“ The team at AMG worked with us to get a great outcome. Nothing was ever too much trouble. They went over and above our expectations.”

Ian Alford

Alford Residence

The design was a collaboration between Architect and Builder (the client).

Geelong, Victoria.

Brief: to create a strong architectural statement, mindful of the practicalities of construction. It needed to be beautiful as well as practical to build and ultimately live in.

The house is located in a Heritage Precinct. We decided to create a design that responded to the strict Heritage conditions at the front of the site (the street front) and a more modern solution at the rear of the site. The intention was to create a design that appeared to be a stylish renovation of an existing modest weatherboard home, with a contrasting modern extension at the rear. The old and the new linked via a very lightweight glazed transition in between.

The front component of the house (Heritage street front):

  • Garage
  • Main Entry
  • Sitting Room
  • Master Bedroom, WIR and En-Suite

The rear component of the house (modern living wing):

  • Glazed service link
  • Kitchen
  • Dining
  • Meals
  • Alfresco Dining
  • 3 Bedrooms
  • Bathroom
  • Powder Room and
  • Laundry

AMG Architects worked extremely closely with the client/builder as well as the neighbours, Council and Heritage Advisor to arrive at a design that satisfied everyone’s requirements. In summary a contemporary suburban house that seamlessly blends into a strict heritage precinct.

Key Design Features

  • Create a heritage frontage and a modern rear extension with a lightweight glassed link between them.
  • Capture and direct prevailing breezes through the house to passively ventilate and cool the building.
  • Enable ample daylight into the internal spaces to create light and shadow, highlighting the natural timber flooring
  • Create a seamless connection between the open-plan living areas through to the alfresco living and comprehensively landscaped outdoor areas. We achieved this with floor-to-ceiling aluminium sliding windows, large decks set at the same height as the internal flooring (creating this seamless flow from timber internal flooring to external timber decking) and the continuation of high internal ceilings through to the outside, forming the external eaves.
  • Adopt mainstream light-weight timber framing as the primary construction method on a traditional reinforced concrete slab. This reduced the number of trades required to build this project. The client, a builder, effectively completed more than 50% of the entire house, saving money and made the project much easier to manage, with fewer trades being involved.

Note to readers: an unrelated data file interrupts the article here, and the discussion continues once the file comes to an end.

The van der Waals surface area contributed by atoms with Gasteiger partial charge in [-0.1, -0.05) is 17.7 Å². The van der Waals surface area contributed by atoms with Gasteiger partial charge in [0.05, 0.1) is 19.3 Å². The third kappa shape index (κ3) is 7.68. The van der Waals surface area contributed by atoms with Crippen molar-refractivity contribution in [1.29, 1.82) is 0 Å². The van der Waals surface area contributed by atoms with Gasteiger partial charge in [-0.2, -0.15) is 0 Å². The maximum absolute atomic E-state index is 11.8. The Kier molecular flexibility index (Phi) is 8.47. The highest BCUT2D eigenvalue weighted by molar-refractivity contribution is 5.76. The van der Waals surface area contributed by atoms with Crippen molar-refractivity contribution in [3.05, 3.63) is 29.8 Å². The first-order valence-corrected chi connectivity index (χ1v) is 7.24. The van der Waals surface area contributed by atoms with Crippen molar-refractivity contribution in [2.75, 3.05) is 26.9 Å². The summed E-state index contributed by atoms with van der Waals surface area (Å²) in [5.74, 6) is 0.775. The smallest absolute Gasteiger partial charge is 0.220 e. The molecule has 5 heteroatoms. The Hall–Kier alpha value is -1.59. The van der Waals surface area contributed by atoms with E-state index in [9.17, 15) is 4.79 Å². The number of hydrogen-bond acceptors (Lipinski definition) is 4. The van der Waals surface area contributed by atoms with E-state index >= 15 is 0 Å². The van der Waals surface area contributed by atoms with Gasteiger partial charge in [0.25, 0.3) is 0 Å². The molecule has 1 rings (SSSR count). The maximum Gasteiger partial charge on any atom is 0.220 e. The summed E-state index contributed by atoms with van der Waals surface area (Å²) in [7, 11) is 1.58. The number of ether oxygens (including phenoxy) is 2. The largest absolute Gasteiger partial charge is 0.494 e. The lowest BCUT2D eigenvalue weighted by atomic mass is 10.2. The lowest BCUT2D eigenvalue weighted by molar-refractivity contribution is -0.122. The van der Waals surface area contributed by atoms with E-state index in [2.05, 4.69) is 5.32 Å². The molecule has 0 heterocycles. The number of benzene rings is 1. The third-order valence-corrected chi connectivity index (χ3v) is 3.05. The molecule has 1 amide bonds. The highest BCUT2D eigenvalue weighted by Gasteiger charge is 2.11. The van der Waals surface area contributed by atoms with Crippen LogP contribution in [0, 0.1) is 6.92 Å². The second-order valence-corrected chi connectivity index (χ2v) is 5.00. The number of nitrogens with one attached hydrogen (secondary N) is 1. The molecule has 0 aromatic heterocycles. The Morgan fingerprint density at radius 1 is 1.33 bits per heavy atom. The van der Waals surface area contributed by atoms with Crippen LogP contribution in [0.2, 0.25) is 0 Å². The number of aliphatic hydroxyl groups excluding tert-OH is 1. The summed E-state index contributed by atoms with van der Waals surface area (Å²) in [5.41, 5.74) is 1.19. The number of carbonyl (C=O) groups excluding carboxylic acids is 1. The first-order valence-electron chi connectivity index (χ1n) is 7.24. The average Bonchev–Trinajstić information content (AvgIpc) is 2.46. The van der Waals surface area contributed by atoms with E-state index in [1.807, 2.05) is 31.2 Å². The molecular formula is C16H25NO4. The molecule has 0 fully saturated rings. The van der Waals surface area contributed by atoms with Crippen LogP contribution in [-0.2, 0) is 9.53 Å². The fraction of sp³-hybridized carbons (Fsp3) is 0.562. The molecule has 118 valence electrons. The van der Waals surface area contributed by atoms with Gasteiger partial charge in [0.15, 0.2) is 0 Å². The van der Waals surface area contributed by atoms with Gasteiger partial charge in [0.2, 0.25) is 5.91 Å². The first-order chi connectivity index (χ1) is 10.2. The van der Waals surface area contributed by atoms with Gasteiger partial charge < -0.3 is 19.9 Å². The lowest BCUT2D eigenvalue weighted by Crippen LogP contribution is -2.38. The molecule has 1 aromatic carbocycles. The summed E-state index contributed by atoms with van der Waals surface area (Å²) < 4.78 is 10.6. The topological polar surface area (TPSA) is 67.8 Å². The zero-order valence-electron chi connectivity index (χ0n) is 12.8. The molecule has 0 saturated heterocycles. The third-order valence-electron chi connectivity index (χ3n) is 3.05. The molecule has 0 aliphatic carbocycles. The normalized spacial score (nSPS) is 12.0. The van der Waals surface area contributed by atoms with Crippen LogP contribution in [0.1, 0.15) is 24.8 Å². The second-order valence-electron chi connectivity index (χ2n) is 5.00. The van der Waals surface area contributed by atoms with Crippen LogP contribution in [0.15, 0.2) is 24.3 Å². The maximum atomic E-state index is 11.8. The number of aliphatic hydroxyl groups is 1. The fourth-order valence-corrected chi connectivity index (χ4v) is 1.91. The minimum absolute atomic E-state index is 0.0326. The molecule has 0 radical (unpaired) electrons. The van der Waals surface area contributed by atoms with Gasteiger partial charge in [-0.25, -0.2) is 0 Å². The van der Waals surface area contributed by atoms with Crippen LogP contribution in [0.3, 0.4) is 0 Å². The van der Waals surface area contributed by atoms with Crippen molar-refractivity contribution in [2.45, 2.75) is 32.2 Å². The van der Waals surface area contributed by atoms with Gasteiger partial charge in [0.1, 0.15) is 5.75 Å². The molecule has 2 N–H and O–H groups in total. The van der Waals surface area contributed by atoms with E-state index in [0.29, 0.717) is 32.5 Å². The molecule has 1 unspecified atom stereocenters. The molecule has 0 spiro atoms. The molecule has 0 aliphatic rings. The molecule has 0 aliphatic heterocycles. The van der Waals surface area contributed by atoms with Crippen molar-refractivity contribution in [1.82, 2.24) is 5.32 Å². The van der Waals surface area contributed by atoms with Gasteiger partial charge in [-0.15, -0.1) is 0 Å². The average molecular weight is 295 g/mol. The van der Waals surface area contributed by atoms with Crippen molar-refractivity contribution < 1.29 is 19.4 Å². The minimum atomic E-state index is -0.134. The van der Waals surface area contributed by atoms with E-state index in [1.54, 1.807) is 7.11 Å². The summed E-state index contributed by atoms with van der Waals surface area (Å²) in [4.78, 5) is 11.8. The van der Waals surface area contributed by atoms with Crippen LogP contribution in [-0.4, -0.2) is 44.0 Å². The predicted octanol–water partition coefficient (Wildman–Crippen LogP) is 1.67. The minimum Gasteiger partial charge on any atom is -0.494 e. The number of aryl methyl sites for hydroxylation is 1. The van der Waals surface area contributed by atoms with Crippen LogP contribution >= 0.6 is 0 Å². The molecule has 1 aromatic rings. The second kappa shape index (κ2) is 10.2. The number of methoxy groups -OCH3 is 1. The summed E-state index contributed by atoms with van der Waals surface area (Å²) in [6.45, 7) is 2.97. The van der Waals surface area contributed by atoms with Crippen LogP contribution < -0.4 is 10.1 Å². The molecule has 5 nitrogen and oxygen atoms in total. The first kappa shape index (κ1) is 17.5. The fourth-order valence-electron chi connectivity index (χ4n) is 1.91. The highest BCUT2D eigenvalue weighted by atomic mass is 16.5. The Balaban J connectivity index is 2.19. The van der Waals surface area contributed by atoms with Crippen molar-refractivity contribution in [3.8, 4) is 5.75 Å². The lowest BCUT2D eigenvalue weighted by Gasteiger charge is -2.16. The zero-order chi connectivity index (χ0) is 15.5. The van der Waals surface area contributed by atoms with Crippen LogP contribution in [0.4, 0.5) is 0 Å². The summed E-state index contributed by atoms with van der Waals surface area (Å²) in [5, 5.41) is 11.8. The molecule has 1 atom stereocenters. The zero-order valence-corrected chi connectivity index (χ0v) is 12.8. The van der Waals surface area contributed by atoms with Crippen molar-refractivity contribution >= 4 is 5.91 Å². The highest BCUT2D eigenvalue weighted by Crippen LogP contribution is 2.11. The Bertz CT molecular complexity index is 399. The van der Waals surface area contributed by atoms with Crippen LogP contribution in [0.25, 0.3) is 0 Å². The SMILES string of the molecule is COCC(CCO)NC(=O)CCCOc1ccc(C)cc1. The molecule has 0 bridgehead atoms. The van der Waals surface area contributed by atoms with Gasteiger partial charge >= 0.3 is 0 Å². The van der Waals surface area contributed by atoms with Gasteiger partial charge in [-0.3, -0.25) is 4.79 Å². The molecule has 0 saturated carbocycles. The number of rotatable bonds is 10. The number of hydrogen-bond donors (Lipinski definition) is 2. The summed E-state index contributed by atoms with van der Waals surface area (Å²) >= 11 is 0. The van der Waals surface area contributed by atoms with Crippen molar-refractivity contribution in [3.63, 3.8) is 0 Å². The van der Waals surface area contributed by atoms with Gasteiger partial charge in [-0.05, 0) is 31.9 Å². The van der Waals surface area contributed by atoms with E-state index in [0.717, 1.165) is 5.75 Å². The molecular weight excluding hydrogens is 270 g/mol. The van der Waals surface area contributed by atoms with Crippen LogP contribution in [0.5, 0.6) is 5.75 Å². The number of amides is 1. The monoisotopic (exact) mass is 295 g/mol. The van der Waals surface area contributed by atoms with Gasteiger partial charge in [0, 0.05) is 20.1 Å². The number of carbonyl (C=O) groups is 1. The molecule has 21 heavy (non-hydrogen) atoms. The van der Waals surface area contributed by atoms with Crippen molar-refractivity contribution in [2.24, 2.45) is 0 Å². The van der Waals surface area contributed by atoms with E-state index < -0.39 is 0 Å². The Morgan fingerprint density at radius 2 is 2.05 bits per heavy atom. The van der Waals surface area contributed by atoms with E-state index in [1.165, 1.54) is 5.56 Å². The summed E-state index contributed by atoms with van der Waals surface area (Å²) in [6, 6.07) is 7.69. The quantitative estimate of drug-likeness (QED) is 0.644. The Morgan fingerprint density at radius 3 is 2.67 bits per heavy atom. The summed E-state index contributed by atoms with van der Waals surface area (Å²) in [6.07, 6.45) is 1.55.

• Incorporate ample clever storage solutions throughout the house, to help organise, streamline and simplify the client’s day-to-day lives.
  • The clients have several cars that needed to be accommodated on site. But they didn’t want the presence of a garage to detract from the overall aesthetic. This was achieved by locating a detached garage at the rear of the site, which could be accessed by the rear service lane. There is a logical timber link between this detached building through to the rear of the house. The timber link ties in perfectly with the main outdoor deck areas.

Material Used

The clients wanted to specifically use a combination of materials that would be suitable for this suburban environment, in terms of aesthetics, practicality and affordability. AMG Architects used this palette of materials and finishes to articulate the different parts of the house, reduce bulk and scale, create dynamic interest and identity between the heritage front and modern rear wing. Some of the key materials used included:

  • James Hardies Linea Weatherboards.
  • James Hardies Scyon Matrix articulated cladding.
  • Colorbond corrugated steel roofing and wall cladding.
  • Silvertop Ash internal flooring and external decking.
  • Aluminium windows with thermally efficient double glazing.
  • Caesar stone benchtops in bathrooms and kitchen.
  • Stainless steel European Appliances.

Ecologically sustainable design principles used

The house was designed to achieve a 6-star energy rating and a very low carbon footprint. The need to mechanically heat, cool and ventilate the house is very low, all-year-round. The large eaves around the open-plan living areas cut out the harsh summer sun, while still allowing the lower winter sun to penetrate into these spaces. The double-glazing reduces heat loss, especially in winter. The extensive insulation under the slab, in the walls, ceilings and roof, help to keep the warmth in winter and the excessive heat out in summer. The strategic location of windows allows the opportunity to capture breezes and filter them through the house and back out. This is a natural method of using prevailing breezes to cross-ventilate the building.

Project Time Frame

The project took over 18 months to design, detail, complete design approval and building permit drawings, procure town planning permits, building permits, and fully-build, including landscaping and swimming pool.

Project Budget

The project was delivered on time and within budget.


Written by Rebecca Gleghorn